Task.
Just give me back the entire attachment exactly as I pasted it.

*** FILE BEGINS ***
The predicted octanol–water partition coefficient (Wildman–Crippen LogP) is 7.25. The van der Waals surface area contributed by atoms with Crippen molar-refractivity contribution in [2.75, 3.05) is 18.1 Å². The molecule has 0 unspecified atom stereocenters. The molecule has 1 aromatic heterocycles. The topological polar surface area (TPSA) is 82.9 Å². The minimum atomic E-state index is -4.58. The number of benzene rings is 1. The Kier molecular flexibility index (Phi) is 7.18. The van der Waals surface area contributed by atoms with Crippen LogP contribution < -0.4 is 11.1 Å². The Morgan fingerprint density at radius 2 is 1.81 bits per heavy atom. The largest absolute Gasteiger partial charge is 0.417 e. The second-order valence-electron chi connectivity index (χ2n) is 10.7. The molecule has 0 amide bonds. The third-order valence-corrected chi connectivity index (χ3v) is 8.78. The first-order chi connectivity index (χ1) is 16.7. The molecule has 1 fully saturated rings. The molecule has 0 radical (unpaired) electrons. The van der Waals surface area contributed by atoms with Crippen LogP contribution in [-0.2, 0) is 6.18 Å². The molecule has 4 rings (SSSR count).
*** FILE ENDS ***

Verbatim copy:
The predicted octanol–water partition coefficient (Wildman–Crippen LogP) is 7.25. The van der Waals surface area contributed by atoms with Crippen molar-refractivity contribution in [2.75, 3.05) is 18.1 Å². The molecule has 0 unspecified atom stereocenters. The molecule has 1 aromatic heterocycles. The topological polar surface area (TPSA) is 82.9 Å². The minimum atomic E-state index is -4.58. The number of benzene rings is 1. The Kier molecular flexibility index (Phi) is 7.18. The van der Waals surface area contributed by atoms with Crippen LogP contribution < -0.4 is 11.1 Å². The Morgan fingerprint density at radius 2 is 1.81 bits per heavy atom. The largest absolute Gasteiger partial charge is 0.417 e. The second-order valence-electron chi connectivity index (χ2n) is 10.7. The molecule has 0 amide bonds. The third-order valence-corrected chi connectivity index (χ3v) is 8.78. The first-order chi connectivity index (χ1) is 16.7. The molecule has 1 fully saturated rings. The molecule has 0 radical (unpaired) electrons. The van der Waals surface area contributed by atoms with Crippen LogP contribution in [-0.2, 0) is 6.18 Å². The molecule has 4 rings (SSSR count).